IBM is increasing the capability of its intelligent power management for datacentres and turning its carbon credit trading program into a more global offering.

It's part of an ongoing rollout by IBM under its "new enterprise datacentre" effort, intended in part to make it easier for IT managers to demonstrate that they're improving their energy efficiency.

Better management will lead to better measurement and benchmarking - the latter, something IBM is offering through a free tool developed by The Bathwick Group, a UK-based research and consulting firm. IBM says this tool will allow IT managers to compare energy usage with other firms.

At the IBM PartnerWorld conference at which the upgrades were announced, Jim Stallings, general manager of its Enterprise Systems Division, said datacentres "are out of power, out of space and out of skills."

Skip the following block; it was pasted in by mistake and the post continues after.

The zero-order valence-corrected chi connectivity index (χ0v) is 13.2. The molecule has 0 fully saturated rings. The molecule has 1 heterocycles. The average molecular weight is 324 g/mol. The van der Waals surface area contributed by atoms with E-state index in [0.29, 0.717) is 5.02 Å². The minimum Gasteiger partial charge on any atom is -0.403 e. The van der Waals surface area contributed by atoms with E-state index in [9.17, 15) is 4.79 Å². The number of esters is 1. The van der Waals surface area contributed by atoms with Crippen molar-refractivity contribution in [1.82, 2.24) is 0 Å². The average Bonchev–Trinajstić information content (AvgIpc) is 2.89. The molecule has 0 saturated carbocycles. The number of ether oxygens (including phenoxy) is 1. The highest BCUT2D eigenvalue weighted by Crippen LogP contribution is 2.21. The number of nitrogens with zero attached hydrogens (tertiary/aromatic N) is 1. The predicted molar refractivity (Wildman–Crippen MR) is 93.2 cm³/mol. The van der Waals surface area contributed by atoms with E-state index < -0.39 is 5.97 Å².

Stallings said IT managers are also spending too much of their budgets on operating costs, diverting money that would otherwise go to new initiatives, including green-focused projects.

The upgrade to the firm's power management package, IBM Systems Director Active Energy Manager, includes integration with Liebert SiteScan from Emerson Network Power, a third-party tool for monitoring and controlling environmental and UPS systems. Integration with other vendor products is planned.

The Energy Manager monitors power usage on IT equipment, to track and even cap it as needed. The upgrade will allow too for information gathered by sensors placed in the datacentre; such sensors can monitor changes in the environment and adjust power and cooling systems to meet changing needs.

IBM also expanded its energy certificate program beyond North America to include 34 countries, among them the United Kingdom, France, Germany, India, China and Japan.

Documented energy savings, verified by a third party, Neuwing Energy Ventures, can result in certificates tradable on carbon markets.